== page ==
Next year the conference moves to Montreal but will return to KC in 2021. Where it will be in 2020 has not been announced.

The 2018 conference spanned four days (Feb. 13-17) at the Westin Kansas City at Crown Center. Musicians filled the hotel lobby with spontaneous jam sessions day and night. Private showcases ran on tight schedules in the afternoons and wee hours on three floors upstairs, while prime-time hours were devoted to “official” showcases in the downstairs ballrooms as well as Benton’s (the former steakhouse) and a new venue this year — the terrace level with the big rock formation and bubbling water an escalator ride up from the lobby.

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Anais Mitchell performs with Rachel Ries at the keyboard at Folk Alliance.  (Photo by Donna Trussell)

The political zeitgeist expressed itself early and often, most notably in the closing minutes of a standing-room-only showcase by Anais Mitchell, the exceptional songwriter whose mix of emotional vulnerability and steely determination has melded many a male and female admirer’s heart. Accompanied by her longtime friend and fellow singer/songwriter Rachel Ries (aka Her Crooked Heart) on keyboard as well as Brooklyn record producer Alec Spiegelman on bass clarinet, Mitchell turned to one of her most potent songs: “Why We Build the Wall.” It comes from “Hadestown,” Mitchell’s folk-opera retelling of the Orpheus-Eurydice myth. Hades, king of the underworld, performs a call-and-response with his people about what seems to be an eternal public works project meant to “keep out the enemy.”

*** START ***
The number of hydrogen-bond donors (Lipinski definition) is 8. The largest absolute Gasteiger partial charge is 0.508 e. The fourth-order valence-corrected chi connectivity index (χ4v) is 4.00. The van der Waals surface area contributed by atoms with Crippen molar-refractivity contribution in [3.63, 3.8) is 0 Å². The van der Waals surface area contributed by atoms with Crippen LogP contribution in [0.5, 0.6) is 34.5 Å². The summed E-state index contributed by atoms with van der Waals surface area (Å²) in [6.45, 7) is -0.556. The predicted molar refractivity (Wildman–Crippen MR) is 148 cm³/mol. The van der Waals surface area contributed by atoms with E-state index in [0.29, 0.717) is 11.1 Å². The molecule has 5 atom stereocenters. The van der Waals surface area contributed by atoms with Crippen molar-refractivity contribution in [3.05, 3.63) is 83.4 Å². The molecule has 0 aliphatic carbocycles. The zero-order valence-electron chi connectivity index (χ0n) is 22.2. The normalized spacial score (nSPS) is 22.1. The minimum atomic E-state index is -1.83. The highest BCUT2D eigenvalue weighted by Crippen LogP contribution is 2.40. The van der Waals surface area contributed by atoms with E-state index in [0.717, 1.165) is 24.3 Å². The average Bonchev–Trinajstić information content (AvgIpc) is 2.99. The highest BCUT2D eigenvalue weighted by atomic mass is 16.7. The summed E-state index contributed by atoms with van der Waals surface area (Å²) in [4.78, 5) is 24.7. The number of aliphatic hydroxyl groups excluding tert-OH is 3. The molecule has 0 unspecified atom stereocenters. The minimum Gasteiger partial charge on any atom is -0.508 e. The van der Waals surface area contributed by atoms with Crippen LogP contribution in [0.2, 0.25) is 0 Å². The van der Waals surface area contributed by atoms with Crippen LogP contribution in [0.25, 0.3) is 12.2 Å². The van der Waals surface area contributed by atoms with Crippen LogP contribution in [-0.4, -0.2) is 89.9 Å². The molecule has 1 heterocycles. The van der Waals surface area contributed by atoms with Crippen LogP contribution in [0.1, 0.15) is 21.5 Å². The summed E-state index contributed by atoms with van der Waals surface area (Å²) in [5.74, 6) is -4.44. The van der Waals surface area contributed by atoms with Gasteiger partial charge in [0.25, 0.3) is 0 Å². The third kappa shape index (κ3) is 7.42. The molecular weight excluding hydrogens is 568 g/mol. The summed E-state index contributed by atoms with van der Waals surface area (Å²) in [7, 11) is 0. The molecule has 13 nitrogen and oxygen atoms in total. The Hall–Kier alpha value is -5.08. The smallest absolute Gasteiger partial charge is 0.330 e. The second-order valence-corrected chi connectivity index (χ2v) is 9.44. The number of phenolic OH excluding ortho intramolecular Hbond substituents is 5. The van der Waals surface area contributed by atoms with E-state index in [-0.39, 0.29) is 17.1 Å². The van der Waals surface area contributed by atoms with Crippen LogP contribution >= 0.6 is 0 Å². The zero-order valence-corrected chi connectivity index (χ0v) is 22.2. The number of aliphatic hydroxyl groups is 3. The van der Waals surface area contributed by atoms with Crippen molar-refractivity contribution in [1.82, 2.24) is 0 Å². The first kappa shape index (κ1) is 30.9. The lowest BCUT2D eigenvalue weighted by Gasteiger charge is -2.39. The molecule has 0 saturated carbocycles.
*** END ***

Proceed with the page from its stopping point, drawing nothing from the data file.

As she introduced the tune, Mitchell allowed that some listeners might perceive certain parallels between Hades and the current occupant of the White House, even though she wrote the song years before a Trump presidency was conceivable to anyone except clairvoyants, comedians and schizophrenics.

“Not everything is about him,” she said.

Then she proceeded to sing as Hades: “Why do we build the wall, my children, my children? Why do we build the wall?”

To which she replied as the chorus: “Why do we build the wall?/We build the wall to keep us free/That’s why we build the wall.”